I grew up in a multicultural family and it’s a beautiful thing. ...We don’t need to fear different cultures and different people. Every culture has something to contribute.
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Celebrating Persian Lives, On Stage
UW senior Rhoya Sarikhani Selden is a mini-United Nations. Her mother emigrated from Iran in the 1970s. Her father’s family has lived in Seattle for more than a century and has British and Lithuanian roots. Her grandparents are Muslim, Jewish, and Mormon. Her stepmother is Peruvian. There are languages spoken in both parents’ homes — Farsi in her mother’s, Spanish in her father’s — that Sarikhani Selden doesn’t speak. “I’m in a no-man’s land,” she says. “When I have to check the ‘race’ box on forms, I don’t feel like I belong in any category. But in a way, I can connect to many cultures, which is an advantage.”
Sarikhani Selden decided to explore her Persian roots in a senior thesis for each of her majors, history and drama. For history, she looked at the politics behind women’s clothing in Tehran at critical moments in the 20th century. For drama she produced a play, A Mosaic of Tehrangeles, about the Iranian American experience. The play — made possible with support from a Mary Gates Leadership Scholarship — was presented to a sold-out crowd at the UW’s Intellectual House in February 2017.
The idea for the play grew out of Sarikhani Selden’s experience working backstage on a School of Drama production of Arabian Nights. She had been excited to work on the show, but was disappointed to find that the production did not accurately represent Middle Eastern culture. “It was a very Orientalist, romanticized, and eroticized blending of cultures and communities, almost fetishizing them,” she recalls. “I wanted to make a show that represented my culture accurately and authentically.”
Sarikhani Selden’s play is based on interviews with nearly two dozen Iranian Americans, from teens to grandparents. Some are recent immigrants, others are American-born. Though Sarikhani Selden had intended to present a single storyline in the play, the interviews inspired her to change her approach. “The people I interviewed had so many amazing and different outlooks and experiences,” she says. “I learned so much from their stories — even about myself — and realized a single plot wouldn’t capture that.”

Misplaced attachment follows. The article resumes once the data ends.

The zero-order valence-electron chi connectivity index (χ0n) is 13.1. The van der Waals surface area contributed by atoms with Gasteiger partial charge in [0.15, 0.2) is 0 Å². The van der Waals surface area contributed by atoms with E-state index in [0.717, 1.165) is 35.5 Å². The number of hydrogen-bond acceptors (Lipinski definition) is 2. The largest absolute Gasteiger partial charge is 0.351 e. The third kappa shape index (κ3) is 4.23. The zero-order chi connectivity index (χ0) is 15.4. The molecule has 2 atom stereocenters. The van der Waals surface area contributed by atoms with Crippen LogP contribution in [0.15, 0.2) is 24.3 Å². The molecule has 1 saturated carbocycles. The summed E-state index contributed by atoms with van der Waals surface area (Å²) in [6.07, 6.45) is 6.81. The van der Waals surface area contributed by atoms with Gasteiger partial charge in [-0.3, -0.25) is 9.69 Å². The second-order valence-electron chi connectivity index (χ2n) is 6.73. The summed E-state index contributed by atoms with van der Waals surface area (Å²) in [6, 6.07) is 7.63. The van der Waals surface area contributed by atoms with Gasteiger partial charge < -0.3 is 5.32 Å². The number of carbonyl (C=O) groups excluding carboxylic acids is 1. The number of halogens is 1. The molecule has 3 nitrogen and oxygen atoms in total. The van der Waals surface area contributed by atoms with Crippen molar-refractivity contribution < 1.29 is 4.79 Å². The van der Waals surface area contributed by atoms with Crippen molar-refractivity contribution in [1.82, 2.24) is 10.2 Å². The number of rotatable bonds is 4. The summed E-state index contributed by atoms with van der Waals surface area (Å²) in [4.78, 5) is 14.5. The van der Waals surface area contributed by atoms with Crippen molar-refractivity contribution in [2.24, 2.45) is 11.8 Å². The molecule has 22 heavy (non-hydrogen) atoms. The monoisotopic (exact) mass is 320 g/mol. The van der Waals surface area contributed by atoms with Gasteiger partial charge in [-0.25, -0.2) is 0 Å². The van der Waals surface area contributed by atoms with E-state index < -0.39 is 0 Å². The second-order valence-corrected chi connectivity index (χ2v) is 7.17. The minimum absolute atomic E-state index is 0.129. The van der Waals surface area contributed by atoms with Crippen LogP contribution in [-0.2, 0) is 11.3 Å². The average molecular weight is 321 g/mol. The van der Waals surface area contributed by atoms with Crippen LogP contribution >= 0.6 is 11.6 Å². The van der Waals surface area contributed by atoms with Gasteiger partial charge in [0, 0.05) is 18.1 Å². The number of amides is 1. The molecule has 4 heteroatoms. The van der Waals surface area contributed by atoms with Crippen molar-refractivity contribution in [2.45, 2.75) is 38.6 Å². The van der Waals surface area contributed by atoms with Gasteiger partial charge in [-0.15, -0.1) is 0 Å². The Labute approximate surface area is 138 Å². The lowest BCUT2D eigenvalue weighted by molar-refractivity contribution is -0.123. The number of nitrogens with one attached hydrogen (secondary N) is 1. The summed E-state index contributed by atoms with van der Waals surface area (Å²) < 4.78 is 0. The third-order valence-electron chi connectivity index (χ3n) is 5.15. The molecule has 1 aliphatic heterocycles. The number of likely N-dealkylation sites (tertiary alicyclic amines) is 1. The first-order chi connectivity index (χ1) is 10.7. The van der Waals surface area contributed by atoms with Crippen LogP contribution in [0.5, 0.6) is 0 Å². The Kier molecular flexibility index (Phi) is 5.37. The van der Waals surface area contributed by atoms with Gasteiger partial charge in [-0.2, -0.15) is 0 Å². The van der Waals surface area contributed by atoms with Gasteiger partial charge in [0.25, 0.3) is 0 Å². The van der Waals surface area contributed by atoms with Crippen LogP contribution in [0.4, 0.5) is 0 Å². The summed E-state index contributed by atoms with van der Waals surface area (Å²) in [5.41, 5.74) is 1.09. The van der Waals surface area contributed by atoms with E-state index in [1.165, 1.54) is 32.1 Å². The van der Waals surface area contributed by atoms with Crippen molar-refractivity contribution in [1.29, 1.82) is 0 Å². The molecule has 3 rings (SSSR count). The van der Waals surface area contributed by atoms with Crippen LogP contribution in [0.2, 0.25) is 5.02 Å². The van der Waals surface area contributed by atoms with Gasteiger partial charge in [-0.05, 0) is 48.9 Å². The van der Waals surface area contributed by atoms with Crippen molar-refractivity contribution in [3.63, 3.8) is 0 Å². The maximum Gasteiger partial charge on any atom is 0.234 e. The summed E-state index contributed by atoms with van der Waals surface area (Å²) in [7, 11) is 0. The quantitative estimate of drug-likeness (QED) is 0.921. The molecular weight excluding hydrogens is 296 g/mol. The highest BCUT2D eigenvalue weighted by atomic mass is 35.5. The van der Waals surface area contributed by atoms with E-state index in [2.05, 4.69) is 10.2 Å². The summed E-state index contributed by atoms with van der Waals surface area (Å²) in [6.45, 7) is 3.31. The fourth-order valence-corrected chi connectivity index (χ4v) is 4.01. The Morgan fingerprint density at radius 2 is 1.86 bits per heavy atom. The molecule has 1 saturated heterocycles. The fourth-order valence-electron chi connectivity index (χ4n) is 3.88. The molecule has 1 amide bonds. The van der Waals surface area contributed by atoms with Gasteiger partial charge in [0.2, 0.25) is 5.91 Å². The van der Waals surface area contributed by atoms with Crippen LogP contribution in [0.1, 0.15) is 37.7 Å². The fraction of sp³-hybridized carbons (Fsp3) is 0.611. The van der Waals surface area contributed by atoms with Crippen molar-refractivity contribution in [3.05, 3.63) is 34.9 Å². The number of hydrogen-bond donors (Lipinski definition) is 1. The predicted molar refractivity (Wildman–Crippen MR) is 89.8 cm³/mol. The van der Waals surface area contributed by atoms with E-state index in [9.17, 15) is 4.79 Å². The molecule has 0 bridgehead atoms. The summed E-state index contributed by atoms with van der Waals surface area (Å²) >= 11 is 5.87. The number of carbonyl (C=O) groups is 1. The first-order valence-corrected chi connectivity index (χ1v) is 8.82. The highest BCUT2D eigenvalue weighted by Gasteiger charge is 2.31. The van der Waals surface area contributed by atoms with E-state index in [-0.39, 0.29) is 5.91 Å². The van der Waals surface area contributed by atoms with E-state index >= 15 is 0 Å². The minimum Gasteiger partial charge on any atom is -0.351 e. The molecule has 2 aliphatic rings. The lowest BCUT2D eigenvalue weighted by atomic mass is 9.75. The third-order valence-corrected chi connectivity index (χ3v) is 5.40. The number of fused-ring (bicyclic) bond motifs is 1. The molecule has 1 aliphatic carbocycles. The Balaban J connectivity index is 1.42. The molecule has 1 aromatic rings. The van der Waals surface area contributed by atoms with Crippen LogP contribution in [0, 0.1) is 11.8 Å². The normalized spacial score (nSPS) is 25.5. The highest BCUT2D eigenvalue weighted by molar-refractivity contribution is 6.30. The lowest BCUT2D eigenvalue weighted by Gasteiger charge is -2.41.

Collaborating with co-writer and co-director Eli Gallagher, a UW sophomore, Sarikhani Selden structured the play as a series of vignettes and monologues. “The spine of the play is about resilience,” she says. “It’s about coming together in the face of hardship and overcoming differences, whether that involves dealing with racists or coming out to one’s parents or trying to assimilate in an Islamaphobic culture.”
All seven cast members are of Persian descent. Three recently emigrated from Iran; two came to the U.S. as refugees. “The cast is predominantly female, and the female characters play a special role because women are the ones who make sure the culture is passed down to future generations of Iranian Americans,” explains Sarikhani Selden. “They keep our identity alive and our traditions preserved.”
The play was presented just days after President Trump proposed a ban on immigrants from seven Muslim-majority nations including Iran. Interest in the production was so intense that tickets sold out before Sarikhani Selden even produced posters advertising the play. The venue was reconfigured to accommodate 180 guests, more than double the original estimate.
Sarikhani Selden was worried about more than logistics during the production. “I was so scared that Iranian people in the audience would say, ‘No, that’s wrong,’ but I’ve only received positive feedback,” she says. “People have told me it was meaningful to them to see their heritage on stage. They cried in parts of the play because it touched them so much. I wasn’t expecting that. It completely made all the stress, all the craziness, worth it.”
Sarikhani Selden’s history thesis also reflects her heritage and interests. Building on her passion for history and her interest in costume design, she researched the politics behind women’s clothing in Tehran during three distinct periods of the twentieth century. She focused on the 1930s, when traditional Persian clothing was made illegal; the 1960s and 1970s, when fashionable Western clothing was the norm; and the 1980s onward, when Islamic clothing became mandatory, with women completely covered except for their hands and face. “Clothing can be very political,” says Sarikhani Selden. “It’s not just what the women wore, but why they wore it or were required to wear it.” Sarikhani Selden’s thesis received a Library Research Award for Undergraduates from the UW Libraries.
After Sarikhani Selden graduates in June, she may apply to law school, with a focus on civil rights for Middle Eastern communities. She also may further develop her play, encouraged by audience members who have urged her to continue with the project. Whatever her next step, she is convinced that her diverse background will only be an advantage.
“I grew up in a multicultural family and it’s a beautiful thing,” she says. “It’s one of my favorite things about myself. We don’t need to fear different cultures and different people. Every culture has something to contribute. What makes America beautiful is the mixture of them all.”